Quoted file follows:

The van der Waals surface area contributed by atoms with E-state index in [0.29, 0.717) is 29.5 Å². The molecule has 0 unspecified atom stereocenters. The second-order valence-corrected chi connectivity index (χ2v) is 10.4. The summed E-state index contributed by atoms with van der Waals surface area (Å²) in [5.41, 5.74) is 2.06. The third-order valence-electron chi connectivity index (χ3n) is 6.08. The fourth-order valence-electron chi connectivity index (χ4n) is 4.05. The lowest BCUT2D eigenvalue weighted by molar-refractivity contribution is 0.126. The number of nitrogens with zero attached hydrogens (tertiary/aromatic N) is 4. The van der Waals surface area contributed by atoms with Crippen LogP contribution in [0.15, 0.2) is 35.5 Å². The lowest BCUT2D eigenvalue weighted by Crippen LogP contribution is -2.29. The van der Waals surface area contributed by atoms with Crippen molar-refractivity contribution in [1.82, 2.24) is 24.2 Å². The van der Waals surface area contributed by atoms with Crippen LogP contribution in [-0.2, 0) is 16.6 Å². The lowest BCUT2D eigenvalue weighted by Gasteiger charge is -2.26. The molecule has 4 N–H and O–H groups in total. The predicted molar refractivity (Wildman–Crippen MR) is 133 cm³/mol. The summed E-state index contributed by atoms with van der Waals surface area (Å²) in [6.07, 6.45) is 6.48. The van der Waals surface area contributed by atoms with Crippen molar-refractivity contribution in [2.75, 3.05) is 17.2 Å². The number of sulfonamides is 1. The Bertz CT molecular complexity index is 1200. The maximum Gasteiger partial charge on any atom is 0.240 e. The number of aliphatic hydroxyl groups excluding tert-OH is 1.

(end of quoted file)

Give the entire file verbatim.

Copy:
The van der Waals surface area contributed by atoms with E-state index in [0.29, 0.717) is 29.5 Å². The molecule has 0 unspecified atom stereocenters. The second-order valence-corrected chi connectivity index (χ2v) is 10.4. The summed E-state index contributed by atoms with van der Waals surface area (Å²) in [5.41, 5.74) is 2.06. The third-order valence-electron chi connectivity index (χ3n) is 6.08. The fourth-order valence-electron chi connectivity index (χ4n) is 4.05. The lowest BCUT2D eigenvalue weighted by molar-refractivity contribution is 0.126. The number of nitrogens with zero attached hydrogens (tertiary/aromatic N) is 4. The van der Waals surface area contributed by atoms with Crippen LogP contribution in [0.15, 0.2) is 35.5 Å². The lowest BCUT2D eigenvalue weighted by Crippen LogP contribution is -2.29. The van der Waals surface area contributed by atoms with Crippen molar-refractivity contribution in [1.82, 2.24) is 24.2 Å². The van der Waals surface area contributed by atoms with Crippen LogP contribution in [-0.2, 0) is 16.6 Å². The lowest BCUT2D eigenvalue weighted by Gasteiger charge is -2.26. The molecule has 4 N–H and O–H groups in total. The predicted molar refractivity (Wildman–Crippen MR) is 133 cm³/mol. The summed E-state index contributed by atoms with van der Waals surface area (Å²) in [6.07, 6.45) is 6.48. The van der Waals surface area contributed by atoms with Crippen molar-refractivity contribution in [2.75, 3.05) is 17.2 Å². The number of sulfonamides is 1. The Bertz CT molecular complexity index is 1200. The maximum Gasteiger partial charge on any atom is 0.240 e. The number of aliphatic hydroxyl groups excluding tert-OH is 1.